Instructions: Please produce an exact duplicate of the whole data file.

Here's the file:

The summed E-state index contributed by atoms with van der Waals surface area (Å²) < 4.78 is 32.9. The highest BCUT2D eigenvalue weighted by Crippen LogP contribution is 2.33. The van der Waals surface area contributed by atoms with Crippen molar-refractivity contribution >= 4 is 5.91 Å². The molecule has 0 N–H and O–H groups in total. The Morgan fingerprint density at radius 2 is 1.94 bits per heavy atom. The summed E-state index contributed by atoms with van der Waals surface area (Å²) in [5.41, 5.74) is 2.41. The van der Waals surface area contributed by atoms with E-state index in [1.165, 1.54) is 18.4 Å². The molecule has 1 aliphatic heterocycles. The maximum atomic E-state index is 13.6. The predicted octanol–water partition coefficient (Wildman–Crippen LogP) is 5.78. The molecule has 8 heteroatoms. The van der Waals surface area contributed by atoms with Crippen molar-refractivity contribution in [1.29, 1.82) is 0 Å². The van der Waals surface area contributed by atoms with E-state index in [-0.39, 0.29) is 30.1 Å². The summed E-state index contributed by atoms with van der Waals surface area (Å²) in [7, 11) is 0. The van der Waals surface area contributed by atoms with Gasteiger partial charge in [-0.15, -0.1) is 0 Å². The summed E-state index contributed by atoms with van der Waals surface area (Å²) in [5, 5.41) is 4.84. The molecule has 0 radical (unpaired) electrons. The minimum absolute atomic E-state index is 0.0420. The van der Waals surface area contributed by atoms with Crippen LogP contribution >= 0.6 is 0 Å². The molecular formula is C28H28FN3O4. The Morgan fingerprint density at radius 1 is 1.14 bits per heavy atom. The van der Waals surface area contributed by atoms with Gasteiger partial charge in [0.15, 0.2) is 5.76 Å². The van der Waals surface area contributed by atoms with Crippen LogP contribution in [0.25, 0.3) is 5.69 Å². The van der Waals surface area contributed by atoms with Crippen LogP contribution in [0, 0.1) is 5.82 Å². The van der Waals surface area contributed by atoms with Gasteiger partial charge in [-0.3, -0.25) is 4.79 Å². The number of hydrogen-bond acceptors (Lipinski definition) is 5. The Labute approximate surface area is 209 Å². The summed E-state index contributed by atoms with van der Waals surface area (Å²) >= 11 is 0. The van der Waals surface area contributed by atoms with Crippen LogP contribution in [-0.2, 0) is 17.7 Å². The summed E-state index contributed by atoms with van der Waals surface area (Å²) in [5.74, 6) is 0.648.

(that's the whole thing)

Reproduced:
The summed E-state index contributed by atoms with van der Waals surface area (Å²) < 4.78 is 32.9. The highest BCUT2D eigenvalue weighted by Crippen LogP contribution is 2.33. The van der Waals surface area contributed by atoms with Crippen molar-refractivity contribution >= 4 is 5.91 Å². The molecule has 0 N–H and O–H groups in total. The Morgan fingerprint density at radius 2 is 1.94 bits per heavy atom. The summed E-state index contributed by atoms with van der Waals surface area (Å²) in [5.41, 5.74) is 2.41. The van der Waals surface area contributed by atoms with E-state index in [1.165, 1.54) is 18.4 Å². The molecule has 1 aliphatic heterocycles. The maximum atomic E-state index is 13.6. The predicted octanol–water partition coefficient (Wildman–Crippen LogP) is 5.78. The molecule has 8 heteroatoms. The van der Waals surface area contributed by atoms with Crippen molar-refractivity contribution in [1.29, 1.82) is 0 Å². The van der Waals surface area contributed by atoms with E-state index in [-0.39, 0.29) is 30.1 Å². The summed E-state index contributed by atoms with van der Waals surface area (Å²) in [7, 11) is 0. The van der Waals surface area contributed by atoms with Gasteiger partial charge in [-0.15, -0.1) is 0 Å². The summed E-state index contributed by atoms with van der Waals surface area (Å²) in [5, 5.41) is 4.84. The molecule has 0 radical (unpaired) electrons. The minimum absolute atomic E-state index is 0.0420. The van der Waals surface area contributed by atoms with Crippen LogP contribution >= 0.6 is 0 Å². The molecular formula is C28H28FN3O4. The Morgan fingerprint density at radius 1 is 1.14 bits per heavy atom. The van der Waals surface area contributed by atoms with Gasteiger partial charge in [0.15, 0.2) is 5.76 Å². The van der Waals surface area contributed by atoms with Crippen LogP contribution in [0.25, 0.3) is 5.69 Å². The van der Waals surface area contributed by atoms with Crippen LogP contribution in [0, 0.1) is 5.82 Å². The van der Waals surface area contributed by atoms with Gasteiger partial charge in [-0.3, -0.25) is 4.79 Å². The number of hydrogen-bond acceptors (Lipinski definition) is 5. The Labute approximate surface area is 209 Å². The summed E-state index contributed by atoms with van der Waals surface area (Å²) >= 11 is 0. The van der Waals surface area contributed by atoms with Crippen LogP contribution in [-0.2, 0) is 17.7 Å². The summed E-state index contributed by atoms with van der Waals surface area (Å²) in [5.74, 6) is 0.648.